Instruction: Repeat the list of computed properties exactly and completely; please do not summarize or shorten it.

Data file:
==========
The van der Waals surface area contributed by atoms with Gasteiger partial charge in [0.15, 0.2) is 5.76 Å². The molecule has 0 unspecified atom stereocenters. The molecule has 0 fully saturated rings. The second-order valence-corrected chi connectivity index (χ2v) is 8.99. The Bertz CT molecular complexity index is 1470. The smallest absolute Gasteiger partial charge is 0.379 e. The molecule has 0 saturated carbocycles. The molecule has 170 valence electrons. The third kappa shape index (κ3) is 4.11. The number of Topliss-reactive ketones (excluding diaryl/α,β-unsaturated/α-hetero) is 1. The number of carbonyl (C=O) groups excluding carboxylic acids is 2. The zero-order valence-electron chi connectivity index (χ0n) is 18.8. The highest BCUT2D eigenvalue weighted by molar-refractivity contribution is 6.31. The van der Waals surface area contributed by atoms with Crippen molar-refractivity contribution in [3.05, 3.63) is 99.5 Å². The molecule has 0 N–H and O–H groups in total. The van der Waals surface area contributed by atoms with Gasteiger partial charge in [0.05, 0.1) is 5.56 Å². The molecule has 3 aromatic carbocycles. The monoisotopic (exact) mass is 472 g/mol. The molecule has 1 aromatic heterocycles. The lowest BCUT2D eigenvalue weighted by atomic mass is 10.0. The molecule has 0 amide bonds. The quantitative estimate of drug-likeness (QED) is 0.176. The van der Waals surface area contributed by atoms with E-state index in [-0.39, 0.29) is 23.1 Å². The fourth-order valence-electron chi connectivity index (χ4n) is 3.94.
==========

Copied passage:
The van der Waals surface area contributed by atoms with Gasteiger partial charge in [0.15, 0.2) is 5.76 Å². The molecule has 0 unspecified atom stereocenters. The molecule has 0 fully saturated rings. The second-order valence-corrected chi connectivity index (χ2v) is 8.99. The Bertz CT molecular complexity index is 1470. The smallest absolute Gasteiger partial charge is 0.379 e. The molecule has 0 saturated carbocycles. The molecule has 170 valence electrons. The third kappa shape index (κ3) is 4.11. The number of Topliss-reactive ketones (excluding diaryl/α,β-unsaturated/α-hetero) is 1. The number of carbonyl (C=O) groups excluding carboxylic acids is 2. The zero-order valence-electron chi connectivity index (χ0n) is 18.8. The highest BCUT2D eigenvalue weighted by molar-refractivity contribution is 6.31. The van der Waals surface area contributed by atoms with Crippen molar-refractivity contribution in [3.05, 3.63) is 99.5 Å². The molecule has 0 N–H and O–H groups in total. The van der Waals surface area contributed by atoms with Gasteiger partial charge in [0.05, 0.1) is 5.56 Å². The molecule has 3 aromatic carbocycles. The monoisotopic (exact) mass is 472 g/mol. The molecule has 1 aromatic heterocycles. The lowest BCUT2D eigenvalue weighted by atomic mass is 10.0. The molecule has 0 amide bonds. The quantitative estimate of drug-likeness (QED) is 0.176. The van der Waals surface area contributed by atoms with E-state index in [-0.39, 0.29) is 23.1 Å². The fourth-order valence-electron chi connectivity index (χ4n) is 3.94.